York is arguably the best sightseeing town in England outside of London. I landed at noon at Heathrow, took the express train into London's Paddington Station, caught the tube to King's Cross, and hopped onto an express train. Two hours later, I was in the capital of north England: York. By 4 p.m. I was checked into my bed-and-breakfast and heading into the town. It's a city with a rich history and many dimensions for the visitor. Along with the standard sights, there are ghosts to hunt, riverside walks to enjoy, and fine food to taste.
While ghost walks are little more than goofy entertainment, if any city can claim to be legitimately haunted, it would be York. Consequently, the old-town center is crawling with creepy, black-clad characters leading wide-eyed groups of tourists around on various ghost walks (90 minutes, £5, leaving every night rain or shine, just show up). I spent an evening hopping off and on four different walks to assess them for my guidebook...and woke up screaming at 2 a.m.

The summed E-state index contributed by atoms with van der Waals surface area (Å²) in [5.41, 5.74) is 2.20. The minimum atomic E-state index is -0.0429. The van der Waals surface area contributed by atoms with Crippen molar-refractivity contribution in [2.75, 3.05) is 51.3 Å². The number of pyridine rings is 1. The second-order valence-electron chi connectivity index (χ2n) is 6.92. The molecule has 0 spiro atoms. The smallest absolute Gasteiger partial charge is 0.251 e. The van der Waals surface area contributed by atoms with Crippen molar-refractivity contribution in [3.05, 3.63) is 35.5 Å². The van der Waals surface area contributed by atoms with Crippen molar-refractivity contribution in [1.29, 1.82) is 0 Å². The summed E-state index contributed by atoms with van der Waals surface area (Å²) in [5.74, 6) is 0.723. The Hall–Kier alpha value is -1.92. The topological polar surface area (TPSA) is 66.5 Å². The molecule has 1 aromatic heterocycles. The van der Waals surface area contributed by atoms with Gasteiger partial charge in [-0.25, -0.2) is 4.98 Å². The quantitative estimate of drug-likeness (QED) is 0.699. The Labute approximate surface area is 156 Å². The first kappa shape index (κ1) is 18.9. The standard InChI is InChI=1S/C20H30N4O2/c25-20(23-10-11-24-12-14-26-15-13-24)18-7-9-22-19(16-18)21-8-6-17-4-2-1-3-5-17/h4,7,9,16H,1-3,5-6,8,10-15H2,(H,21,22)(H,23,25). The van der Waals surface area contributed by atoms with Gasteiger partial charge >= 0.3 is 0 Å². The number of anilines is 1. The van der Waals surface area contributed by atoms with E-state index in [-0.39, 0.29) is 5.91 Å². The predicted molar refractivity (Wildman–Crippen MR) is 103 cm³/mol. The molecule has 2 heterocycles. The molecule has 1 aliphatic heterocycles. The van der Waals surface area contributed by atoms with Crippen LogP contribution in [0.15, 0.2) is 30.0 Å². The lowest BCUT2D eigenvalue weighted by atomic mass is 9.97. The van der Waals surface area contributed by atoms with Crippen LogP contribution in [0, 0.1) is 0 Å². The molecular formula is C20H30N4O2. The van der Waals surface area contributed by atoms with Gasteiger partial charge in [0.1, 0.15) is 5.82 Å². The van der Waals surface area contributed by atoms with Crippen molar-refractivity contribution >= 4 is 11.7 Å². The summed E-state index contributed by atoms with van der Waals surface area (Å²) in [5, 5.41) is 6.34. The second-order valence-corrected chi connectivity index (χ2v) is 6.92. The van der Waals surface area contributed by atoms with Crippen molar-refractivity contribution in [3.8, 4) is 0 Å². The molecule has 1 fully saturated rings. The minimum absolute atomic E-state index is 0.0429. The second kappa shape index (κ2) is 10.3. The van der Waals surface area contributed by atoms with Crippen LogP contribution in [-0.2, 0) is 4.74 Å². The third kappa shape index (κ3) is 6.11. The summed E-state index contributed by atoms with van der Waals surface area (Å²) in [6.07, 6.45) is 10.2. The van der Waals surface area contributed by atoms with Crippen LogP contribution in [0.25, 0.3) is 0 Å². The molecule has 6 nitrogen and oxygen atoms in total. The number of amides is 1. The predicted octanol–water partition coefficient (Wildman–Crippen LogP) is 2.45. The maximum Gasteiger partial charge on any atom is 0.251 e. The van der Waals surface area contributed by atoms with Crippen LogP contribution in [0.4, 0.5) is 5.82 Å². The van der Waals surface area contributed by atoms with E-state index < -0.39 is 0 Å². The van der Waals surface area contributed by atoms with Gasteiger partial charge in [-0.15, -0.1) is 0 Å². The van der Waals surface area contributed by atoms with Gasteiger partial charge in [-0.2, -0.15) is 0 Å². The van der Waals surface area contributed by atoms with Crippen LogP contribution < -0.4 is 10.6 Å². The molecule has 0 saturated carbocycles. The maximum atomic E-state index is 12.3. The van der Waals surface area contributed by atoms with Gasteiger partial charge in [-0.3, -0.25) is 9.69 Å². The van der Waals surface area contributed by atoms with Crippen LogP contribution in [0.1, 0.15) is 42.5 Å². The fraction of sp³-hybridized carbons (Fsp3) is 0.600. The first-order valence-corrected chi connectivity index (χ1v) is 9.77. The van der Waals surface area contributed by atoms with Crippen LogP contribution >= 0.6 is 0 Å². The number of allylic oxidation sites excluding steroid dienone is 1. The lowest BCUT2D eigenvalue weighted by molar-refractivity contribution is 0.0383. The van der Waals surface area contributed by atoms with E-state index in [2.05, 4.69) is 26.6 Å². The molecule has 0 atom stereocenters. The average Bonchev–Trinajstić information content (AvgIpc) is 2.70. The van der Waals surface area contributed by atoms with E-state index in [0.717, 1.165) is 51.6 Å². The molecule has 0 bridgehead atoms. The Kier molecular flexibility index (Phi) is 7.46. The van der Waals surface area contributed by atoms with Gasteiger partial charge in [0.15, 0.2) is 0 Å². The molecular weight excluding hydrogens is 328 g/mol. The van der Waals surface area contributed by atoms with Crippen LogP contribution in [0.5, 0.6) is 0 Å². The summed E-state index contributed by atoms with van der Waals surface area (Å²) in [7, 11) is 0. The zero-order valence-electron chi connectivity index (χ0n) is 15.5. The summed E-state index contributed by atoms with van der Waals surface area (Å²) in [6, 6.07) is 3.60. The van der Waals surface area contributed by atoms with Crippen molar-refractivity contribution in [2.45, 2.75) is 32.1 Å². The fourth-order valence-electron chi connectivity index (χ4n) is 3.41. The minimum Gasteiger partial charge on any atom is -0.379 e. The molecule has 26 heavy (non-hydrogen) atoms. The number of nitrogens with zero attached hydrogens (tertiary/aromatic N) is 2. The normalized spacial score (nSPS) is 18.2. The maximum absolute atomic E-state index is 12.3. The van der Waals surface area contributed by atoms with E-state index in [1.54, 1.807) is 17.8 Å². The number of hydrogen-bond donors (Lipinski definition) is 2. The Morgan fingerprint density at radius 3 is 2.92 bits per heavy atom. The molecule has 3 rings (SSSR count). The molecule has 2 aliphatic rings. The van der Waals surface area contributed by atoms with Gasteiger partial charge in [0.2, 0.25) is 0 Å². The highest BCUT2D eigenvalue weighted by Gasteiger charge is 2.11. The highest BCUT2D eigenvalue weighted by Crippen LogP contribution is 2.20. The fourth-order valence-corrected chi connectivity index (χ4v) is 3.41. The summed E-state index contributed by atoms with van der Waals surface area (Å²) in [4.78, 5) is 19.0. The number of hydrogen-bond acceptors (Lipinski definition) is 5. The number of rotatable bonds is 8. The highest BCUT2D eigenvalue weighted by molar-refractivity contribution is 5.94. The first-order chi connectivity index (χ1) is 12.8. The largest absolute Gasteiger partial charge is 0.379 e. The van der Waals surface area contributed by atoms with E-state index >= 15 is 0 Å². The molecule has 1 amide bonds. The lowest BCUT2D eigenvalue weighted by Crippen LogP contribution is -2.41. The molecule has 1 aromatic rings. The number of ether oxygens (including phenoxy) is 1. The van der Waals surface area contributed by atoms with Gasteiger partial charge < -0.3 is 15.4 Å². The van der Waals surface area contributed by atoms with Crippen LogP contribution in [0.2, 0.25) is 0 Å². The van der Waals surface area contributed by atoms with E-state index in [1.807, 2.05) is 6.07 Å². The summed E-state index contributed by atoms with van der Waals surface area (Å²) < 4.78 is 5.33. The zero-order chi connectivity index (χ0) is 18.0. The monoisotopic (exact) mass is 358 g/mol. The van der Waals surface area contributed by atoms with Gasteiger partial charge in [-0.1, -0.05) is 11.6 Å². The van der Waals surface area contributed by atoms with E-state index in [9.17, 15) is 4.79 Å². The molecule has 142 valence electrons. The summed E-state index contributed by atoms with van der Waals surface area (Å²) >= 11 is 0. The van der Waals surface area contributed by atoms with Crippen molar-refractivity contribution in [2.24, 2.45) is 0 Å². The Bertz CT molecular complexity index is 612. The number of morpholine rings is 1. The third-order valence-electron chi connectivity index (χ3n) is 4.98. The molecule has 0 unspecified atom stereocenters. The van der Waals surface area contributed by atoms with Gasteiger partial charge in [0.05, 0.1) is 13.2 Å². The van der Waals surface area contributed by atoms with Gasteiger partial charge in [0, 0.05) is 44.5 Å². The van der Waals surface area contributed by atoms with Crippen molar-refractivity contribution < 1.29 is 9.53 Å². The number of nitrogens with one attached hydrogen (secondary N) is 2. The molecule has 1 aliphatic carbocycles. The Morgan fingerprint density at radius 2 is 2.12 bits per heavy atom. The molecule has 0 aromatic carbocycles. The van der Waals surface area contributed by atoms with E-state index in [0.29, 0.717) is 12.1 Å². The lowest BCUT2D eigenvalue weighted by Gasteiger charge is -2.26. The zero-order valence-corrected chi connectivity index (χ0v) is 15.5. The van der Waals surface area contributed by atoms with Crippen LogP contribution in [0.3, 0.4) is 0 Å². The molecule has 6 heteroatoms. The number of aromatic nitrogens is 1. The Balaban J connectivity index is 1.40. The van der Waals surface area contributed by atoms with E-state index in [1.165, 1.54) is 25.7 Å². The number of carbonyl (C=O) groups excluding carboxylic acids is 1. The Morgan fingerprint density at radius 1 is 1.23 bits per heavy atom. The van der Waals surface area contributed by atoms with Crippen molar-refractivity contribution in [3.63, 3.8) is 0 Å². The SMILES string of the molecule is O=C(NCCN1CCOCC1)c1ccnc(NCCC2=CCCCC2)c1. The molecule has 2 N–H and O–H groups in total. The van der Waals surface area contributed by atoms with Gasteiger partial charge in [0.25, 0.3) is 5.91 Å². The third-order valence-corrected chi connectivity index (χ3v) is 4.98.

Ever since English cyclists started winning the Tour de France and gold medals in the Olympics, biking has been trendy in England. Riverside trails are great for bikers as well as walkers. From York, a fine two-mile walk leads along the Ouse River, over the handsome Millennium Bridge, and back into town. The bridge is delightfully designed with an inviting, reclining-lounge-chair fence.
Tourist towns all over Europe are vying to establish themselves as foodie destinations. While that can be a stretch for English towns, York does amazingly well; the city is teeming with new, creative bistros featuring delightful menus. York's booming local software industry, its big university, and its popularity with tourists give it a market big enough to keep its chefs busy -- and making good money.
Having lunch with my local guide, I noticed his enthusiasm for chutney. I hadn't even considered enthusiasm and chutney in the same sentence before. So I got out my camera to let Tom explain.